The Politics of the Archive in Semi-Peripheries
Adam F. Kola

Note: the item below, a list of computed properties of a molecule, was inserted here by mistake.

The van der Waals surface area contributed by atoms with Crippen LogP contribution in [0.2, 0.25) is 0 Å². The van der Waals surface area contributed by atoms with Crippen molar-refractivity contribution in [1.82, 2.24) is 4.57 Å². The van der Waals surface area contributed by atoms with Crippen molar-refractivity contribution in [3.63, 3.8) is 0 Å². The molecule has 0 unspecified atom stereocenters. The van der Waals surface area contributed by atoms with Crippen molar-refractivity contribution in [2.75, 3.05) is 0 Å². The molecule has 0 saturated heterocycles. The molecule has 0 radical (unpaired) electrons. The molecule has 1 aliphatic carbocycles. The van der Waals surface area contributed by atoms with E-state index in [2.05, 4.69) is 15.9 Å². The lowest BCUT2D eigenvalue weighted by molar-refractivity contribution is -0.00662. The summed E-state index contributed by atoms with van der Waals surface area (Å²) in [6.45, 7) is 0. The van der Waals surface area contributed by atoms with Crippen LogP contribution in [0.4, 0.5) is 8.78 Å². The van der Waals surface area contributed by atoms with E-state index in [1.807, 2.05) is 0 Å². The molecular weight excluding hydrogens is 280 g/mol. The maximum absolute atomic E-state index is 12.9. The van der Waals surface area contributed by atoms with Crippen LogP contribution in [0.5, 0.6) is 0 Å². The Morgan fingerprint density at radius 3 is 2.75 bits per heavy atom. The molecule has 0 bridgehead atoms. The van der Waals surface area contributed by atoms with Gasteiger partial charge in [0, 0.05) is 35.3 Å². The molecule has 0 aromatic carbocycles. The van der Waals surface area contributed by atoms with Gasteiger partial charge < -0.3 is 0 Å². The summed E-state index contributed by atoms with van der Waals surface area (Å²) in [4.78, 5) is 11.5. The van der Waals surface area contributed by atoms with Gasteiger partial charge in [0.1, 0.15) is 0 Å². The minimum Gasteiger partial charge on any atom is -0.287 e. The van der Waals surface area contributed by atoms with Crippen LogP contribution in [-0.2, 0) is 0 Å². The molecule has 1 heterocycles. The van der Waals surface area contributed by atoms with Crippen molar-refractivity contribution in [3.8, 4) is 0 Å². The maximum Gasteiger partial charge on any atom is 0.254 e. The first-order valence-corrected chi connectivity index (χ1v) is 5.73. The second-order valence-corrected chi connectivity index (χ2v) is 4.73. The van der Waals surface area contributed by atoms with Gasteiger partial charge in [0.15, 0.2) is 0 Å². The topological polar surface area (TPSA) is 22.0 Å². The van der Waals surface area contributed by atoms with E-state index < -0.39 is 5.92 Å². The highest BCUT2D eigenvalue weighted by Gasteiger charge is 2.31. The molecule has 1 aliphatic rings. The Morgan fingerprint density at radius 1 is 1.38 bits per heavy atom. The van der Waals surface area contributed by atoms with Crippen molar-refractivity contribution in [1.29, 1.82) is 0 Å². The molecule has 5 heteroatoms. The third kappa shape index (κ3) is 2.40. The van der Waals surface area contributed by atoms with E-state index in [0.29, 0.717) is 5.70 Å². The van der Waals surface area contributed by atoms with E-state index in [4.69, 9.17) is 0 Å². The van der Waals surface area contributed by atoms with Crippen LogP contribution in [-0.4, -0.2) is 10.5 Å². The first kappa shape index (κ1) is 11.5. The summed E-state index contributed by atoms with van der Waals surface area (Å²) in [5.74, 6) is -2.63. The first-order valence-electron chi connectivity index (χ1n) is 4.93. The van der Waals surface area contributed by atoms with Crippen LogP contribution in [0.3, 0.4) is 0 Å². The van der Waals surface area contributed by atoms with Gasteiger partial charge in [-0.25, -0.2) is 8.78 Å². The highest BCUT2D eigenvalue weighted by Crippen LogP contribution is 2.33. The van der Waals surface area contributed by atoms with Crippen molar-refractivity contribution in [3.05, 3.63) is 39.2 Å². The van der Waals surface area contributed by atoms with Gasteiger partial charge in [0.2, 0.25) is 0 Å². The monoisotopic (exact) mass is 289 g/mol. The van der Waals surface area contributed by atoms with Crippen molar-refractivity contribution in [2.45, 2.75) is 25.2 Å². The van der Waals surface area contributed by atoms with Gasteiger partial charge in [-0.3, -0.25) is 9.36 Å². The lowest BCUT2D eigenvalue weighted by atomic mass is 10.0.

Although the first world, as seen through the lens of academia, seems to be prospering, and the third world has found its own place in the postcolonial intellectual order, the post-cold war world of semi-peripheries in East and Central Europe has largely disappeared from the discourse of Comparative Literature. It sometimes appears as a convenient intellectual counterpoint or is included in postmodernist or postcolonial narratives; in both cases, however, it doesn’t convey regional specificity or allow local voices to speak. Both strategies – core and postcolonial – expropriate the semi-peripheral realm of second-world non-places. Second-world memory has been blurred and occluded within academic neocolonialism and the politics of the archive.